Movement – The 2K dev team again made strides in improving player movement and animations on the court. This is more noticeable when playing modes like Play Now or in MyCareer games, but you can also see better movement in the Neighborhood, latency aside. I noticed new animations in several different areas including rebounding battles, defenders trying to beat screens, and player movement during plays and freelance offense.

Shooting – This is going to be hitting both in things I liked and didn’t like. What I like about shooting this year is the adjustments that Mike Wang and company made in the hit percentages for shooters based on their rating(s). What we’ve seen in the last few years of NBA 2K, specifically in the Neighborhood, is players and builds that shouldn’t be able to shoot but can. The attempt at balancing this was to introduce shot targeting with the Pro Stick. This has been a controversial change, and I personally do not like the stick (but I understand its merits), and it’s good that the skill gap was initially widened with this addition.

In seeing the above, I do like the basic logic being used here, but the above also speaks to why I don’t like shooting — more on this in a later section.

Modes And Features

MyCareer– The MyCareer story this year was a decent enough outing, one that I felt was one of the best outputs since the MyCareer story narrative was introduced. Once again featuring a good cast of actors, including Jesse Williams (Grey’s Anatomy), Michael K. Williams (The Wire) and Djimon Hounsou (Guardians of the Galaxy), you can expect great voice acting. The narrative sees a return of high school basketball leading to college, and finally the NBA. It’d be nice to see the experience last a little longer, but what we received this year was a good production despite its length.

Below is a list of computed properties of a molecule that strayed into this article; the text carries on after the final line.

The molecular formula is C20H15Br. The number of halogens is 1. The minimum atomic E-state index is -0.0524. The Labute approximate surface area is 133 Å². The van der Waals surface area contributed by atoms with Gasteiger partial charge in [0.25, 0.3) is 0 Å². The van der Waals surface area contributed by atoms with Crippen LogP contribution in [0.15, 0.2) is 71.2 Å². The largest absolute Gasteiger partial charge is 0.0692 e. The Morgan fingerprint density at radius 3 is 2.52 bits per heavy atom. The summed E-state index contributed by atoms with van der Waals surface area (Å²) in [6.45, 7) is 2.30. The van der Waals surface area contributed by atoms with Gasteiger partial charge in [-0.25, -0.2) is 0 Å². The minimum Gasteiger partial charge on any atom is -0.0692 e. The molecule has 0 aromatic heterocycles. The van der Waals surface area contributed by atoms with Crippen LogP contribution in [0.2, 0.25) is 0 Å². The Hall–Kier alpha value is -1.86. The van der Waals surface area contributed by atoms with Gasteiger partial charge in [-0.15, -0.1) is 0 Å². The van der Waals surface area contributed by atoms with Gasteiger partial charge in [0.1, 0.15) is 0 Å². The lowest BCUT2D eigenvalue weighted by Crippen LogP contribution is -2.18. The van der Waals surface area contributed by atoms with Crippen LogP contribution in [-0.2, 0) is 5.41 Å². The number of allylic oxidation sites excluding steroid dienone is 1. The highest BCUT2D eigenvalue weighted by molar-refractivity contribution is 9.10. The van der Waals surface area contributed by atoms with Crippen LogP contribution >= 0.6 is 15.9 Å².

MyTeam – Although I didn’t delve too much into MyTeam, this year’s iteration in NBA 2K21 is arguably the best version of the mode since its inception. You could consider MyTeam this year to be the best overall mode in NBA 2K21 current gen, based off of its depth and new features. Returning fans of the mode should be more than happy with the newly added Seasons mode, as well as The Exchange.

NBA-2K21- MyTEAM Customizable Evolution

It’ll be hard to get bored of MyTeam this year as you try to amass a solid deck of cards — assuming you don’t get tired of the gameplay. You now have the ability to customize badges for players with badge cards, and you also have the ability to customize Evolutions. Newcomers to the mode will be able to quickly pick up on old and new features in the mode and will also enjoy what it has to offer.


As mentioned above, the strong characters that were cast for this year’s MyCareer story lead to great and believable voice acting. The revamped Neighborhood, now known as 2K Beach, was a much needed upgrade to the same scene we were accustomed to for the last couple years of NBA 2K. The seaside basketball paradise, lined with chic condos, gives off Venice Beach vibes.

NBA 2K21 Review – What I Don’t Like